Tr-Ash Talk: Coal Numbers Don’t Add Up
The American Coal Ash Association is trying with might to mislead us. In a recent press release, they exaggerated the impact the Environmental Protection Agency’s rulemaking process is having on coal ash recycling, claiming a decrease in the recycling of combustion waste from coal plants since the EPA started work on a coal ash rule.The industry group stated the recycling rate “stalled in 2008 and 2009 as EPA reopened its coal ash regulatory agenda following the failure of a coal ash disposal facility in Tennessee.”
However, the collapse of the TVA pond occurred in December 2008, and thus would have had no impact whatsoever on recycling rates that year. The truth of the matter is that recycling rates fell in this period largely because of a downturn in the construction industry.
The industry has missed the obvious explanation for these trends. … In the economic boom before 2008, construction grew more rapidly than electricity generation, so markets for ash reuse expanded relative to the supply. In the crash after 2008, the reverse was true: construction declined more steeply than electricity generation, so reuse markets shrank relative to ash supply.
While this is clearly the best explanation, industry groups in a December Greenwire article stated that the threat of a hazardous waste moniker for coal ash is keeping the material away from construction projects and agriculture. However, when one examines the ACAA data, there is an actual 10 percent increase in the total amount of fly ash recycled into concrete from 2009 to 2010, and an increase of 5 percent in the amount of FGD gypsum incorporated into wallboard. The loser in the “recycling” categories is mine filling—a practice that is not recycling at all, but usually thinly disguised dumping. A decrease in the amount of coal ash dumped in mines of 14.6 percent from 2009 to 2010 is a step forward for pubic health and the environment.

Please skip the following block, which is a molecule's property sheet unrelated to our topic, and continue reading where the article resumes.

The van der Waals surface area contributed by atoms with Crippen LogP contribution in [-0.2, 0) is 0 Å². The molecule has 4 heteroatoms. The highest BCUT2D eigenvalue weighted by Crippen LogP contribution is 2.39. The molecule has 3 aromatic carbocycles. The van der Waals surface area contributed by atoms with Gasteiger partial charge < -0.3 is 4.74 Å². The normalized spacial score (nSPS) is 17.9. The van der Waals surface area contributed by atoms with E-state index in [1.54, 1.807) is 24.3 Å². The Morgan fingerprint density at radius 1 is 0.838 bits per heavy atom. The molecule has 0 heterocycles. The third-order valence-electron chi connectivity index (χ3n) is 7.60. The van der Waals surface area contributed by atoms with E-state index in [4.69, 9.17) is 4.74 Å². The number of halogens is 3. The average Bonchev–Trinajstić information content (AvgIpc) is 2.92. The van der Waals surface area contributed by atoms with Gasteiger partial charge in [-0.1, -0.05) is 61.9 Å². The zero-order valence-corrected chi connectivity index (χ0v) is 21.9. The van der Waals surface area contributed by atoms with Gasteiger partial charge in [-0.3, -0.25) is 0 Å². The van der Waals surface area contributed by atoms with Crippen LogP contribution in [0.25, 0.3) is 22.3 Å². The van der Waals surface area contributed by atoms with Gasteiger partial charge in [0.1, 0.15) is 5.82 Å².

Further, the largest manager and marketer of coal combustion products agrees that the decrease in construction has depressed coal ash markets. In its first quarter earnings announcement this week, the CEO of Headwaters, Inc., explained that “product revenues continue to be impacted by lower cement consumption in … the 3 largest cement-consuming regions in the United States." Despite this weakness, Headwaters revealed product revenues were up by 6 percent year-over-year.
Ackerman questions the current slowing “down (of) the snail’s pace of current environmental regulation” and instead paying “more attention to industry as it bemoans the cost of compliance.”
There is one thing, however, that we can all agree on. “We are about to enter the fourth year of an EPA rulemaking process that seems to have no end in sight,” said Thomas H. Adams, executive director of the American Coal Ash Association.
Clearly, the failure of the EPA to finalize a coal ash rule is bad for public health, the environment and recycling.